Iran’s Khamenei issues new threat to ramp up Iran’s nuclear program

Ayatollah Ali Khamenei called the seizure of the ship “piracy”. (File/AFP)
Updated 17 July 2019

Iran’s Khamenei issues new threat to ramp up Iran’s nuclear program

  • He pledges revenge for UK tanker seizure
  • Concerns grow for UAE vessel in Strait of Hormuz

DUBAI: Iran vowed on Tuesday to ramp up its nuclear program and repeated threats of retaliation against the UK for seizing an illegal Iranian oil shipment to Syria.

Since the beginning of July, Tehran has been escalating breaches of its commitments under the Joint Comprehensive Plan of Action (JCPOA), the 2015 deal to curb its nuclear program in return for an easing of sanctions.

Increasing its enrichment of uranium is an attempt by Tehran to pressure Britain, France and Germany — the European signatories to the JCPOA — into finding a way round crippling US sanctions imposed by President Donald Trump after he withdrew from the deal last May.

“We have started to reduce our commitments and this trend shall continue,” Iran’s supreme leader Ayatollah Ali Khamenei said on Tuesday.

“Europe made 11 commitments, none of which they abided by. We abided by our commitments and even beyond them. Now that we’ve begun to reduce our commitments, they oppose it. How insolent!”

HIGHLIGHT

It was the first time Khamenei had explicitly pledged to press ahead with Iran’s nuclear program, rejecting European appeals to restore enrichment limits preventing rapid development of a nuclear weapon.

It was the first time Khamenei had explicitly pledged to press ahead with its nuclear program, rejecting European appeals to restore limits on enrichment aimed at preventing the rapid development of a nuclear weapon.

He also repeated threats of retribution against the UK for its seizure this month of an Iranian tanker in the Mediterranean Sea off the coast of Gibraltar. The Grace 1 was transporting a million barrels of Iranian oil to Syria, in breach of EU sanctions.

“Evil Britain commits piracy and steals our ship ... and gives it a legal appearance. The Islamic Republic ... will not leave this wickedness unanswered and will respond to it at an appropriate time and place,” he said.

Britain called for calm. “Escalation in the Gulf is not in anyone’s interests and we have repeatedly stressed that to the Iranians,” a Downing Street spokesman said.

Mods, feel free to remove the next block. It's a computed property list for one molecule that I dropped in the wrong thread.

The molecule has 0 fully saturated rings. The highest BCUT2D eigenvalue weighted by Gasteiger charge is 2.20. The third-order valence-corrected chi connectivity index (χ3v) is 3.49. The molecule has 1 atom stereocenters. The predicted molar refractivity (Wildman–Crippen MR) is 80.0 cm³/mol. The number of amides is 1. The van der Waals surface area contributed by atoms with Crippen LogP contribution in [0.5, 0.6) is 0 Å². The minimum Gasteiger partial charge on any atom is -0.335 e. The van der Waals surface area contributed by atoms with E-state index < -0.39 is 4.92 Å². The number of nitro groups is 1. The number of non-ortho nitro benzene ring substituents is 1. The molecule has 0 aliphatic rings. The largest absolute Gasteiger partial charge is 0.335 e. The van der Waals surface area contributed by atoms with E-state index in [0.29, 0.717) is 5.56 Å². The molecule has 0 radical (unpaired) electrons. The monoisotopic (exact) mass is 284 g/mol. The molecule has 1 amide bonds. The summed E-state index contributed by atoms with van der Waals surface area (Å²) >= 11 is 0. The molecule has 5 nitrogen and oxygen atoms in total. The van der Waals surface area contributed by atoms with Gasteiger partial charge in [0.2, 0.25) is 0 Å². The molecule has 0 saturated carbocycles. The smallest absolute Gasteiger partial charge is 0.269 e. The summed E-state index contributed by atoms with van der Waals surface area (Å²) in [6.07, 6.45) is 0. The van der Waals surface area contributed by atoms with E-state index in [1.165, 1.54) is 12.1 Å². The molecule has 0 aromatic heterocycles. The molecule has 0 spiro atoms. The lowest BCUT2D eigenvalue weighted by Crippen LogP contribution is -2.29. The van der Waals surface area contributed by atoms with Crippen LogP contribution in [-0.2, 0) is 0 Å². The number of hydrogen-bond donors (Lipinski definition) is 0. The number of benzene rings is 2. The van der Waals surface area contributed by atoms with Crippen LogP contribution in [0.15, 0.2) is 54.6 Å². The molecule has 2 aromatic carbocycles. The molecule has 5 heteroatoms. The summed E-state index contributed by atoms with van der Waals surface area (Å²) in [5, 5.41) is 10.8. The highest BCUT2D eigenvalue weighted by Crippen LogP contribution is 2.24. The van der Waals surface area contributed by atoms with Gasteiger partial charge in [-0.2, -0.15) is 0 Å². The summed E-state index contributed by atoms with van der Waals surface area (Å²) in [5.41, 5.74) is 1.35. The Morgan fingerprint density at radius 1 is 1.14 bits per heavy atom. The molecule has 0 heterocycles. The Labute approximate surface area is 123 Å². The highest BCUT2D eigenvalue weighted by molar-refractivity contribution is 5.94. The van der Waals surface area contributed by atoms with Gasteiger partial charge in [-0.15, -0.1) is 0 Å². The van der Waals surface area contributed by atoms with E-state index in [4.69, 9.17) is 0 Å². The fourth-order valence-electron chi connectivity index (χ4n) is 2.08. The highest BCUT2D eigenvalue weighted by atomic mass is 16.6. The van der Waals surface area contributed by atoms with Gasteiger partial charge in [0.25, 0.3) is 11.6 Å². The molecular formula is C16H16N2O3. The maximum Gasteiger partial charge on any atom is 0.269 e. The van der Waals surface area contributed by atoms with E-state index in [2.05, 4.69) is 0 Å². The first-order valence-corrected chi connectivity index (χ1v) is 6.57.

Amid tension in the Gulf, US defense officials believe Iran may have seized a small UAE oil tanker that turned off its tracker on Saturday night in the Strait of Hormuz.

The Riah, a 58-meter coastal vessel that operated from Dubai and Sharjah on the west coast to Fujairah in the east, is now in Iranian territorial waters near Qeshm Island, which has an Islamic Revolutionary Guard Corps base on it.

“We certainly have suspicions that it was taken,” a US official said. “Could it have broken down or been towed for assistance? That’s a possibility. But the longer there is a period of no contact ... it’s going to be a concern.”

 


Reza Pahlavi, son of Iran’s last shah, says regime is cracking from within

Updated 26 January 2020

Reza Pahlavi, son of Iran’s last shah, says regime is cracking from within

  • ahlavi strongly backed the US drone strike that killed the powerful Iranian commander Qassem Soleimani
  • "How long can it possibly be sustained?”

LONDON: The former crown prince of Iran says the regime is cracking from within under the pressure of a wave of fresh protests.

Reza Pahlavi, the son of the last shah, was just 17 when he fled into exile with his family during the 1979 Islamic revolution that overthrew the monarchy.

Speaking to The Sunday Times, he said the demonstrations, which have included chants for the royal family to return, show that the current regime may be coming to an end.

“The cracking from within of the system is getting more and more obvious,” he said. “When you look at the circumstances in Iran today, put yourselves in the shoes of the worst-off — how long can it possibly be sustained?”

The protests intensified in November after an increase in fuel prices. Vast crowds demonstrated in cities across the country before the regime cut the internet and killed hundreds of people in a brutal crackdown.

Large numbers returned to the streets this month, angered by the shooting down of a Ukrainian passenger jet by the Iranian military, and Tehran’s initial insistence that it was an accident.

“The protests are very pervasive, in many sectors of society,” Pahlavi, 59, said in Washington where he lives. “They are all over the country. And a new development we haven’t seen before: the so-called silent middle class, which until now were not taking positions, are beginning to speak out.

“I’m not saying this is a guaranteed collapse. But the ingredients that get us closer to that point seem to be more prevailing these days than ever before.”

Pahlavi said he no longer has any desire to return to the throne, despite once being a rallying point for opposition groups after his father died in 1980.

However, he said he believed there could be a new Iran after the fall of the clerical regime and that his role could be as a go-between for the Iranian diaspora, foreign governments and opposition groups inside Iran.

“To the extent that there is a name recognition, I can utilise that,” he said. “I have no ambition of any kind of role or function or title. I’d like to be an advocate for the people. I don’t let any of this go to my head, I’ve been around too long for that.”

Pahlavi strongly backed the US drone strike that killed the powerful Iranian commander Qassem Soleimani “as a breakthrough that is positive for the region.”

He also backs the punishing US sanctions introduced when Washington withdrew from the 2015 nuclear deal.

He said he hopes one day to be able to return to his homeland.

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